Rivals of MB Financial and Taylor Capital have been hit with questions about how the all-Chicago deal will remake the local banking landscape.
Chief executives of every large commercial bank in the Second City who host earnings conference calls took questions from analysts about MB's (MBFI) agreement this month to buy Taylor (TAYC). Their reactions ranged from congratulatory to sarcastic, but all had something to say about how they plan to take advantage of the disruption.
Bank M&A is always a hot topic in Chicago, but it had long been just talk except for a slew a failed-bank opportunities.
The main question is whether the will force other banks to turn the longtime chatter into reality, says Chris McGratty, an analyst with Keefe, Bruyette & Woods.
"You have to ask it. There are five [large, publicly held] community banks there, and one is being acquired," McGratty says.
Here are highlights of the CEO's answers to that and other questions.
Ed Wehmer, CEO of the $17.6 billion-asset Wintrust Financial (WTFC) in Rosemont, Ill.
Chicago's busiest buyer was among the first questioned about the deal on July 17. True to form, he answered with playful sarcasm.
"Was there a deal done here? Wehmer said.
Wehmer continued that he thinks it is a good deal for the two parties, but Wintrust will be on the lookout for ways to seize an advantage. In general banks see mergers as an opportunity to reel in new customers and employees.
"Anytime that there is any change in the market, that leads to disruption in the market, and we have made a living out of standing underneath all the destruction with our net and catching the good things that fall out," Wehmer says. "In the words of my favorite movie 'The Godfather,' we wish them the best of luck as long as their interests don't conflict with ours."
As part of the deal, MB is allowing Taylor to market the mortgage bank with the hopes of getting its shareholders additional consideration.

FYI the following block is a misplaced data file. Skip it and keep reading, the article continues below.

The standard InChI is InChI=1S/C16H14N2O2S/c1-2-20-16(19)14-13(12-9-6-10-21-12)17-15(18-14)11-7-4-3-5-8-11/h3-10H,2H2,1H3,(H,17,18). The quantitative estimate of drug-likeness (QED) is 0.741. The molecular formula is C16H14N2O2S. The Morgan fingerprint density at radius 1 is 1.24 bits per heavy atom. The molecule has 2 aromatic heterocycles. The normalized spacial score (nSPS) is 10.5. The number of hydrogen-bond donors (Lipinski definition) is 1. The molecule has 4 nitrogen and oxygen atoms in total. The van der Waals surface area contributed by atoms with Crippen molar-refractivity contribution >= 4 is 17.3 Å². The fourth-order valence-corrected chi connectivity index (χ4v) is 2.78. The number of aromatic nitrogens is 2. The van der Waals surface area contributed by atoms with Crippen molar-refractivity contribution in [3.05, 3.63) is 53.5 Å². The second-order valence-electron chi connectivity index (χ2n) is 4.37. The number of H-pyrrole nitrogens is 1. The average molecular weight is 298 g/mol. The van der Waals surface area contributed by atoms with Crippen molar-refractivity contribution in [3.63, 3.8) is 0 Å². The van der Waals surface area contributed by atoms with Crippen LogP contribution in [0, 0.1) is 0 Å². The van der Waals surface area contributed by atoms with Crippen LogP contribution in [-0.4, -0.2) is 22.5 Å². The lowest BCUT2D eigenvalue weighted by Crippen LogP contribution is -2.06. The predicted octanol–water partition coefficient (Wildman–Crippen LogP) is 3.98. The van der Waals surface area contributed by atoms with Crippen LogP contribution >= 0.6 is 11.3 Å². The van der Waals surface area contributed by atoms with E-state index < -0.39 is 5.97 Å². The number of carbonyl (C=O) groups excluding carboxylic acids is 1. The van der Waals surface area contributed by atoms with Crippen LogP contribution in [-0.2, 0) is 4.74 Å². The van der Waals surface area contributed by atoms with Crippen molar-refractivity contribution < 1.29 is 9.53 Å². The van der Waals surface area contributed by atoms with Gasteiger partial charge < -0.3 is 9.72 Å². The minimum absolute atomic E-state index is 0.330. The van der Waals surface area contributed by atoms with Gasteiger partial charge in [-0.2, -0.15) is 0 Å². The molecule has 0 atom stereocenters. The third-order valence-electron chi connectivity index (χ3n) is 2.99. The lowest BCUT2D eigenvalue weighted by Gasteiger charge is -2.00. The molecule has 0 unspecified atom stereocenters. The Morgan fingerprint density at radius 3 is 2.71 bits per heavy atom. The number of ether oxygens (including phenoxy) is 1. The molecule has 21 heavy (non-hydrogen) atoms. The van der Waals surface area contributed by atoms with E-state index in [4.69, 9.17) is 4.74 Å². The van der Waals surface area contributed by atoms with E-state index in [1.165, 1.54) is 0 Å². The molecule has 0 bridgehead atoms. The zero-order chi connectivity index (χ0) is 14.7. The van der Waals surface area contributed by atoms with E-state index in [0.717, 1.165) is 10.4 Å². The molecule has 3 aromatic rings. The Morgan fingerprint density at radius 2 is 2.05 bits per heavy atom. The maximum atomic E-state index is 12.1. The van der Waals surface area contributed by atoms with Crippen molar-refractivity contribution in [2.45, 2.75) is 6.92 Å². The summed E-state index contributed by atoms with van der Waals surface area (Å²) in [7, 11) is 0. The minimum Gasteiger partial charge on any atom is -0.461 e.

Wintrust has acquired the operations of several mortgage banks in the last few years, but it appears that Wehmer would not be interested in acquiring Taylor's Cole Taylor Mortgage unit because of its wholesale-lending component.
"We don't do wholesale lending right now," Wehmer said. "We don't like that business."
Larry Richman, CEO of the $13.5 billion-asset PrivateBancorp (PVTB) in Chicago
PrivateBancorp and Taylor Capital were major benefactors of the 2007 acquisition of LaSalle Bank by Bank of America (BAC), with the companies hiring dozens of commercial bankers and their new chief executives from those banks. Richman says he, too, will look for ways to capitalize on the latest disruption.
But will it lead his bank to buy? Possibly, Richman says. Besides a failed-bank deal in 2009, PrivateBancorp has focused on internal loan growth.
"We are opportunistic here as well. And so we are looking. We are discussing, as everyone is," Richman said July 18. "Ours is primarily organic growth, and we feel good about those opportunities. But yet at the same time, you always have to be aware."
Philip Flynn, CEO of the $24 billion-asset Associated Banc-Corp, Green Bay, Wis.
Associated (ASBC) was already on the hunt for a slam-dunk deal, and Flynn says that is still the case.
"The most effective M&A transaction for us will be the one where we can either buy where we have significant overlap so that we can be assured of significant cost takeouts," Flynn said July 18. "Our view of that hasn't changed, even given the transaction that was announced in Chicago a couple days ago."
Paul Greig, CEO of the $23.5 billion-asset FirstMerit in Akron, Ohio
FirstMerit (FMER) spent 2009 and 2010 building a major Chicago presence through a branch deal and two failed banks. But Greig's tone changed last fall when the company announced it would acquire Citizens Republic in Flint, Mich.
At the time, Greig said he didn't think any anything "particularly attractive will be available within the next year or so" in Chicago.
He reiterated those sentiments in a July 23 call.
"I see no change for FirstMerit based on that transaction," Greig said. "There will be some expense trimming as two in-market companies are coming together, which could give us some opportunity with both customers as well as with employees."
Mike Scudder, CEO of the $8.2 billion-asset First Midwest Bancorp in Itasca, Ill.
First Midwest is considered by several analysts to be one of the best positioned companies to buy small banks in Chicago. Scudder told analysts July 24 he agrees that his company is an acquirer, but is unsure about the timing.
"There are a lot of conversations going on, but there has always been a lot of conversations. [But] if writing it down made it happen, we would all be wealthy," Scudder said. "I think the key in this environment is it's all about patience and discipline in terms of what you are trying to accomplish in there."